Review – Intel Arc A380 Runs Fine on AMD Ryzen
At long last, here’s our first graphics card review in 15 years that covers a non-NVIDIA, non AMD discrete GPU, with the last one being 2008’s S3 Chrome-440 GTX.
The new Intel Arc A380 may be an entry a level graphics card, but carries the weight of the world on its shoulders for Intel Graphics. The new Arc call it “Alchemist” graphics card family is part of Intel’s first attempt to return to the gaming graphics space in over almost two decades.
The company’s last swing was “Larrabee” GPU, which is missed the bus with performance or price positioning, and was re-purposed as an HPC accelerator. With the new X-e HPG graphics architecture, Intel is pulling out all stops at developing a modern GPU all gamers would actually want. The entire lineup meets a DirectX-12 Ultimate requirements, including a real time of ray tracing.
The Intel Arc A-380 in today’s review is an entry-mainstream discrete graphics card that has the complete software feature set of X-e HPG. It’s positioned as a mainstream gaming product’s that have some serious creator chops in the form of accelerated AV1 video encoding.
Intel has a feature rivaling the DLSS and FSR, which it calls X-e SS (X-e Super Sampling), will letting you dial resolutions a notch above what this card is capable of playing at. Several popular like a e-sports titles should be playable at resolutions as high as Full-HD.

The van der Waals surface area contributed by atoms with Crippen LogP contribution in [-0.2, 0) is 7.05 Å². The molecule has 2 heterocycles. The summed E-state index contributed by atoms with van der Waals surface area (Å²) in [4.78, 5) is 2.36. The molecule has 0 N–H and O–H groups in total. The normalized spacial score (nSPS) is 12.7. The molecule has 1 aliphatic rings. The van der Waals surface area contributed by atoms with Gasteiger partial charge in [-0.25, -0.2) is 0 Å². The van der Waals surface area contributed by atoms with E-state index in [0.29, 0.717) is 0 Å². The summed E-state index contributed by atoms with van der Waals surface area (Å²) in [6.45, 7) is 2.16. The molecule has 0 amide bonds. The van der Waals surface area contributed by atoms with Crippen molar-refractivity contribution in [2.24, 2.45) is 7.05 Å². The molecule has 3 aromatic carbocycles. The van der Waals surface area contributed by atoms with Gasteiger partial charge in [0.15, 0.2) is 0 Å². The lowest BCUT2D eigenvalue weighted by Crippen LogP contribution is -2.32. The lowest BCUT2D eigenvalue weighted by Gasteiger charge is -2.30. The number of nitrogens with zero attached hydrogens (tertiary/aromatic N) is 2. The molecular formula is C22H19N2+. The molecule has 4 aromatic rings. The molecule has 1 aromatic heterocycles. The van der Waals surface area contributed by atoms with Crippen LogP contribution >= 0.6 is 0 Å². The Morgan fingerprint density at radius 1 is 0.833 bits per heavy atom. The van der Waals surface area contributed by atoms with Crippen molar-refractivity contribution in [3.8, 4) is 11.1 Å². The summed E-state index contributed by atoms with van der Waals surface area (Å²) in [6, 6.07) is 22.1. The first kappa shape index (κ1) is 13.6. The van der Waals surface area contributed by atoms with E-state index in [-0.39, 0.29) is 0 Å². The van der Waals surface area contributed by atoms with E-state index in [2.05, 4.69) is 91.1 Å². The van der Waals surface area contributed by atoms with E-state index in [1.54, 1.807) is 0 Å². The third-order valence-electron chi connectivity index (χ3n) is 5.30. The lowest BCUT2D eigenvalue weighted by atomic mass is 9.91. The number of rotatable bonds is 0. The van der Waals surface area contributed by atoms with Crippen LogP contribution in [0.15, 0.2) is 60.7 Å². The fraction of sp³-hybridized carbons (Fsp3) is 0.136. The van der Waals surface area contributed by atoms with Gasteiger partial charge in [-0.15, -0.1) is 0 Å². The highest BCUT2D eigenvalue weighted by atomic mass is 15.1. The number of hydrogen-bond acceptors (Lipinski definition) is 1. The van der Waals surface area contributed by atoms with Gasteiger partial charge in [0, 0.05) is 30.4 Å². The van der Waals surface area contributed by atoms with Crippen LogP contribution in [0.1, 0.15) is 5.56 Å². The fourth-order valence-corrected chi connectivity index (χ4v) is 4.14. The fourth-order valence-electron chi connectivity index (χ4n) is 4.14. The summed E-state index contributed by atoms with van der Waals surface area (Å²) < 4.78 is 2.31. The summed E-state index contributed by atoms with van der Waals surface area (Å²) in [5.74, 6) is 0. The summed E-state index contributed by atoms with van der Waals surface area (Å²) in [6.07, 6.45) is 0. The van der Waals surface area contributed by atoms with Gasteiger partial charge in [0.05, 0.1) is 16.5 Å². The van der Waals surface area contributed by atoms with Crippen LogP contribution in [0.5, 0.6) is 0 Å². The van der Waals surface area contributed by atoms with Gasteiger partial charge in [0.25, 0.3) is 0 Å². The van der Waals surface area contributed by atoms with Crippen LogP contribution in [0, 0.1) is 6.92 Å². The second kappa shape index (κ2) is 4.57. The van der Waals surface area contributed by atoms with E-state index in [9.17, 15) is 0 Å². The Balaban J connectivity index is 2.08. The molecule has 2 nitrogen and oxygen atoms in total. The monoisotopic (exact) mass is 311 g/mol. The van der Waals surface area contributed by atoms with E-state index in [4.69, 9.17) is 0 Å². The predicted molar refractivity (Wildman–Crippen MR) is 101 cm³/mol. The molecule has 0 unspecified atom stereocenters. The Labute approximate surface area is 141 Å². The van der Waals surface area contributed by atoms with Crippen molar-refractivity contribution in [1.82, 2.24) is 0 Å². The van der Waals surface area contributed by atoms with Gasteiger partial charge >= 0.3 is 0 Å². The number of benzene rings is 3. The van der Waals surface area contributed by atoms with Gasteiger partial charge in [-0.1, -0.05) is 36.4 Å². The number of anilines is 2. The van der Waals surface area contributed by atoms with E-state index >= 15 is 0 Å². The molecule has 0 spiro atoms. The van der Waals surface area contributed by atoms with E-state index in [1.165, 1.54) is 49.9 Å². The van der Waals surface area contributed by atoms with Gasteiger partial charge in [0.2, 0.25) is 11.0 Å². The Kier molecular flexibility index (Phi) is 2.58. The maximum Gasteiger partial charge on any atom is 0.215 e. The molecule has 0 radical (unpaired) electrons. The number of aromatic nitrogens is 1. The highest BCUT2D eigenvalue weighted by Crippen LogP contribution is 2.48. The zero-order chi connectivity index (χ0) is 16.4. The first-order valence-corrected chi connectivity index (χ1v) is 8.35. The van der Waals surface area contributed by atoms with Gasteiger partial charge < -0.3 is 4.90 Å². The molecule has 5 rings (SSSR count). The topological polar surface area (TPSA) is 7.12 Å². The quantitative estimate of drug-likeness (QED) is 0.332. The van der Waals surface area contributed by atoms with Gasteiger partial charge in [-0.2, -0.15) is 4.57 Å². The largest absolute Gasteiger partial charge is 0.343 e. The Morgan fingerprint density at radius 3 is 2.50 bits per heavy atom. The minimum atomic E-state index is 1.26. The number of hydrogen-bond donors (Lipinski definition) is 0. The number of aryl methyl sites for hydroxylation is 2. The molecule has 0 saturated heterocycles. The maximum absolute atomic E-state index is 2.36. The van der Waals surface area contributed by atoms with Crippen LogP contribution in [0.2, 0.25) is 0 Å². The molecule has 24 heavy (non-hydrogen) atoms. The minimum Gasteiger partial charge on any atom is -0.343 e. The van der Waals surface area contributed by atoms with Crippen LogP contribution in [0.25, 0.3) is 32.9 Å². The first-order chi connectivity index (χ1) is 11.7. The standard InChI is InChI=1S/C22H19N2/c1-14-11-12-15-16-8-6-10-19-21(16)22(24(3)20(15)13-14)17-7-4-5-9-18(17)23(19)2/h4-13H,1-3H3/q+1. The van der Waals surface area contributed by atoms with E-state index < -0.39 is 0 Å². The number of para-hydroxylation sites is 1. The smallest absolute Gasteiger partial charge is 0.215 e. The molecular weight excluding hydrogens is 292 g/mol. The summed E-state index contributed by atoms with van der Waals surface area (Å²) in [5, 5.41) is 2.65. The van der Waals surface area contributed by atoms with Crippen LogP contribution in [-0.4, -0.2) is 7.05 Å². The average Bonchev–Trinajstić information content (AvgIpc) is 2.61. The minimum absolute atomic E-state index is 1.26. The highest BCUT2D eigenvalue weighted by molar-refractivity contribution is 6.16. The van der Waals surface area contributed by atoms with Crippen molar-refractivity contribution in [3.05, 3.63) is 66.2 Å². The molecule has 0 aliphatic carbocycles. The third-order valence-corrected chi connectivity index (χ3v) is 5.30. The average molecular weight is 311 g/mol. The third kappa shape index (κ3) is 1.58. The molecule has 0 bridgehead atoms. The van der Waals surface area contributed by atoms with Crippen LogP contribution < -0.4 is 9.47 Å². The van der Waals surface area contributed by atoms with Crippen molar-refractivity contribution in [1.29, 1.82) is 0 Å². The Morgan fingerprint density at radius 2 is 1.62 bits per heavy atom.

The “Alchemist” product’s development project, which is Intel will correctly calls an “Odyssey,” bore fruit in Q2 2022, with a debut in the notebook space, followed by a desktop debut with the A-380 the card we’re reviewing today.
Intel decided to sell their card to Chinese local market first before sell in other country. You can’t yet buy the A-380 in the US or Europe, but can probably import one from China, like we did. Intel has a selection of board partners such as AS-Rock, MSI and ASUS developing their custom design A380 graphics cards, but the one we have with us today, is the GUNNIR Photon Arc A-380, is a brand that’s been first to market with these cards in China.
A word on the nomenclature. Intel Graphics is the company’s division tasked with a development all of the company’s GPU-IP, including the I-GPUs found in the company’s processors. And the “X-e” architecture, which is debuted toward the end of the last decade, is a bottoms up graphics IP initiative designed to double graphics performance with each generation.